Lineup crunch a 'good problem' for LeMahieu

Yankees confident they will find at-bats for 2020 AL batting champ

March 31st, 2022

TAMPA, Fla. -- It's a head-scratcher of a Rubik’s Cube, one that the Yankees remain confident can be solved. DJ LeMahieu is one of the team’s best offensive players, but as Opening Day approaches, no one in camp can say precisely when or where he’ll be digging into the batter’s box.

“It’s just going to be nine players for eight spots,” LeMahieu said. “I hope everyone does well, is healthy and has great years -- but I mean, we all know how the season goes. Hopefully we’re all just clicking and everything is rolling, but I don’t think depth is a bad thing to have, that’s for sure.”

One year removed from winning the American League’s batting title with a .364 average during the pandemic-shortened 2020 campaign, the 33-year-old LeMahieu appears poised for a bounce-back. He has been driving balls to the right-center-field gap, suggesting he has fully recovered from offseason core surgery.

“I just feel really good this spring,” LeMahieu said. “I’m in a good place; I feel healthy. I kind of forgot what 'good' feels like, body-wise. So I’m just really excited to get going.”

The Yanks’ working plan is to utilize LeMahieu in a role similar to one envisioned before his 2019 arrival in the Bronx, bouncing between first base, second base and third base -- a valuable jack of many trades. LeMahieu said that the issued marching orders were that “they weren’t really sure either, so just be ready for whatever.”

“It’ll work itself out,” manager Aaron Boone said. “Maybe you do a little more outward planning when they’re all healthy, but as far as how I’m going to get him in -- even if they’re all healthy for 162 games in the year, they’re all going to get a lot of at-bats.”

Boone said he’d like to have LeMahieu’s bat-to-ball skills in the heart of the lineup behind high on-base players like Aaron Judge and Joey Gallo, but he also figures to use LeMahieu in the leadoff spot “a fair bit.” It’s a complicated blueprint, considering that general manager Brian Cashman reworked the left side of the infield by acquiring third baseman Josh Donaldson and shortstop Isiah Kiner-Falefa.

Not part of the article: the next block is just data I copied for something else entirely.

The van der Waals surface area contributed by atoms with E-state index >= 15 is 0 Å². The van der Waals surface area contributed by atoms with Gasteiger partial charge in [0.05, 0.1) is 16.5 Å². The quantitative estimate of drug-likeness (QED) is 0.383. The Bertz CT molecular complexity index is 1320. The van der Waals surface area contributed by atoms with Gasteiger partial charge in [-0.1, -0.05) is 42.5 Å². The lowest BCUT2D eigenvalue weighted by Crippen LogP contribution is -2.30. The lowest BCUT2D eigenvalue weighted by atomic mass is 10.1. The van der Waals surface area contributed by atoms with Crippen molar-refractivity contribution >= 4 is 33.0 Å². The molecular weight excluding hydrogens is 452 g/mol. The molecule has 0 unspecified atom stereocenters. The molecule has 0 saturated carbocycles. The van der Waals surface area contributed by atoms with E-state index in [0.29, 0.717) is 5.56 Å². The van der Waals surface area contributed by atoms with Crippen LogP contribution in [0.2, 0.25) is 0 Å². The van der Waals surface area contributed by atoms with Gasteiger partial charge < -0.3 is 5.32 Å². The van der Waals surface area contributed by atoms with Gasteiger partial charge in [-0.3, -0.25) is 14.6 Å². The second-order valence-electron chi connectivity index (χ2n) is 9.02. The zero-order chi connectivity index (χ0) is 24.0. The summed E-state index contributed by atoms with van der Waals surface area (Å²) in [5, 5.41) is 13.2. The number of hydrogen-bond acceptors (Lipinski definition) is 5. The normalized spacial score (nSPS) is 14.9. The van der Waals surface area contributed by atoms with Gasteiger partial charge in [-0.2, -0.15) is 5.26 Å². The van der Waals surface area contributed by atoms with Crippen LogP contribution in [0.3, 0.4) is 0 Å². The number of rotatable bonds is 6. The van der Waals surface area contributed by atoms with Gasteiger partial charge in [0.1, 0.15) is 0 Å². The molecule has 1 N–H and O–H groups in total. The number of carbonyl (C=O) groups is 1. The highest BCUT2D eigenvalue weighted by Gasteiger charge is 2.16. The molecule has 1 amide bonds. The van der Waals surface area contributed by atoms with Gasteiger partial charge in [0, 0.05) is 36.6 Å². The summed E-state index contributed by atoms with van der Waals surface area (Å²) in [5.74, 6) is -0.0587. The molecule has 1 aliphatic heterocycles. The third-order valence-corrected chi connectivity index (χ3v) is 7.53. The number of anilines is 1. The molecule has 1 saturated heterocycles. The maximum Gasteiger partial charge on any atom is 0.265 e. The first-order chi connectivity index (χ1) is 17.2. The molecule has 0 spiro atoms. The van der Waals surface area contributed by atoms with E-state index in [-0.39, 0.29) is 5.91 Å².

Donaldson might spend some time in the designated hitter role on days when Giancarlo Stanton rests or plays the outfield. Second baseman Gleyber Torres should see regular duty in the middle infield, as he's driving the ball consistently this spring and appearing more comfortable since the end of his shortstop experiment.

LeMahieu thought he’d use his first baseman’s glove plenty this spring, but when Anthony Rizzo signed a two-year, $32 million deal on March 17, it effectively ended Luke Voit’s pinstriped tenure and again tossed LeMahieu’s status into flux.

“Last year, I ended up playing a lot of first until we got Rizzo,” LeMahieu said. “The year before, I was playing a lot of third base. It’s just kind of the same as other years. We just got more better players to come in.”

The Yankees agree that LeMahieu is one of their top hitters -- could he really be watching from the bench on April 7, when they host the Red Sox at Yankee Stadium? Boone isn’t tipping his hand, offering only: “We’ll see.”

“One of those guys is going to have to sit, and it’s going to be an uncomfortable situation,” said bench coach Carlos Mendoza. “But we’re having that conversation. We’ve started that conversation with all of them. They understand. DJ’s going to get his at-bats, because of the versatility and who he is.”

Mendoza pointed to the schedule, which has the Yanks playing games on nine consecutive days after the April 8 off-day, noting that players will need days off early on. Whether LeMahieu is in the year’s first lineup or not, he looks around the Bombers’ infield and he says “loves the vibe” they have:

On Rizzo: “Really excited. I thought he was a huge addition for us last year. He helped out our ballclub a ton.”

On Torres: “He looks really good at the plate. He’s hitting the ball hard. He looks good, he looks confident. He’s going to do some big things this year.”

On Kiner-Falefa/Donaldson: “I like those guys. I mean, I liked Gio [Urshela] and Gary [Sánchez] as well. But I like both of those guys. I’ve had a lot of respect for playing against them, and now to bounce stuff off and play with them, it’s been great.”

So again, how, when and where will LeMahieu get the plate appearances he needs? The Yankees can’t say for certain. They simply promise that he will, leaning upon baseball’s 162-game gauntlet -- be it by injuries, schedule or fatigue -- to produce a solution.

“I’m not worried about it,” LeMahieu said. “It’s a good problem to have.”